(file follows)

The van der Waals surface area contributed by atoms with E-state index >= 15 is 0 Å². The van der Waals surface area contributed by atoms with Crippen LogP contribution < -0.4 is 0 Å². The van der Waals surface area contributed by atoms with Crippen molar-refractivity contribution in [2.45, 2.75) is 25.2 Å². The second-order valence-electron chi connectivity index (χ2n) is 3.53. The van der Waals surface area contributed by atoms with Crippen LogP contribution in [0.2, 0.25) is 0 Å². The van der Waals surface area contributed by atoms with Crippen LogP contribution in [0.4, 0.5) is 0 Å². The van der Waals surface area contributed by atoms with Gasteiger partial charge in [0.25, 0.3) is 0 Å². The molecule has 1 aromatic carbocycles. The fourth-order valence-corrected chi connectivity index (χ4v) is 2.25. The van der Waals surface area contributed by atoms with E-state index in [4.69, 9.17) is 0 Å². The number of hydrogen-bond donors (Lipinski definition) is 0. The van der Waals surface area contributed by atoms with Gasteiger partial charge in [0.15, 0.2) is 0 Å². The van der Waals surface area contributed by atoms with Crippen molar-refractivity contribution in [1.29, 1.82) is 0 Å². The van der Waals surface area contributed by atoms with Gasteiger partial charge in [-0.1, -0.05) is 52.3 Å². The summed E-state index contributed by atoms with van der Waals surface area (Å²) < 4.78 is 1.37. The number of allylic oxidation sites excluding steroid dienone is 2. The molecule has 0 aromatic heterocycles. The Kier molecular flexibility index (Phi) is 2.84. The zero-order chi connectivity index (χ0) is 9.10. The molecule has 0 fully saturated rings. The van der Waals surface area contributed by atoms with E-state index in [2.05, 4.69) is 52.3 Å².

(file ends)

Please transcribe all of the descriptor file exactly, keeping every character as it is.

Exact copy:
The van der Waals surface area contributed by atoms with E-state index >= 15 is 0 Å². The van der Waals surface area contributed by atoms with Crippen LogP contribution < -0.4 is 0 Å². The van der Waals surface area contributed by atoms with Crippen molar-refractivity contribution in [2.45, 2.75) is 25.2 Å². The second-order valence-electron chi connectivity index (χ2n) is 3.53. The van der Waals surface area contributed by atoms with Crippen LogP contribution in [0.2, 0.25) is 0 Å². The van der Waals surface area contributed by atoms with Crippen LogP contribution in [0.4, 0.5) is 0 Å². The van der Waals surface area contributed by atoms with Gasteiger partial charge in [0.25, 0.3) is 0 Å². The molecule has 1 aromatic carbocycles. The fourth-order valence-corrected chi connectivity index (χ4v) is 2.25. The van der Waals surface area contributed by atoms with E-state index in [4.69, 9.17) is 0 Å². The number of hydrogen-bond donors (Lipinski definition) is 0. The van der Waals surface area contributed by atoms with Gasteiger partial charge in [0.15, 0.2) is 0 Å². The van der Waals surface area contributed by atoms with Crippen molar-refractivity contribution in [1.29, 1.82) is 0 Å². The van der Waals surface area contributed by atoms with Gasteiger partial charge in [-0.1, -0.05) is 52.3 Å². The summed E-state index contributed by atoms with van der Waals surface area (Å²) < 4.78 is 1.37. The number of allylic oxidation sites excluding steroid dienone is 2. The molecule has 0 aromatic heterocycles. The Kier molecular flexibility index (Phi) is 2.84. The zero-order chi connectivity index (χ0) is 9.10. The molecule has 0 fully saturated rings. The van der Waals surface area contributed by atoms with E-state index in [2.05, 4.69) is 52.3 Å².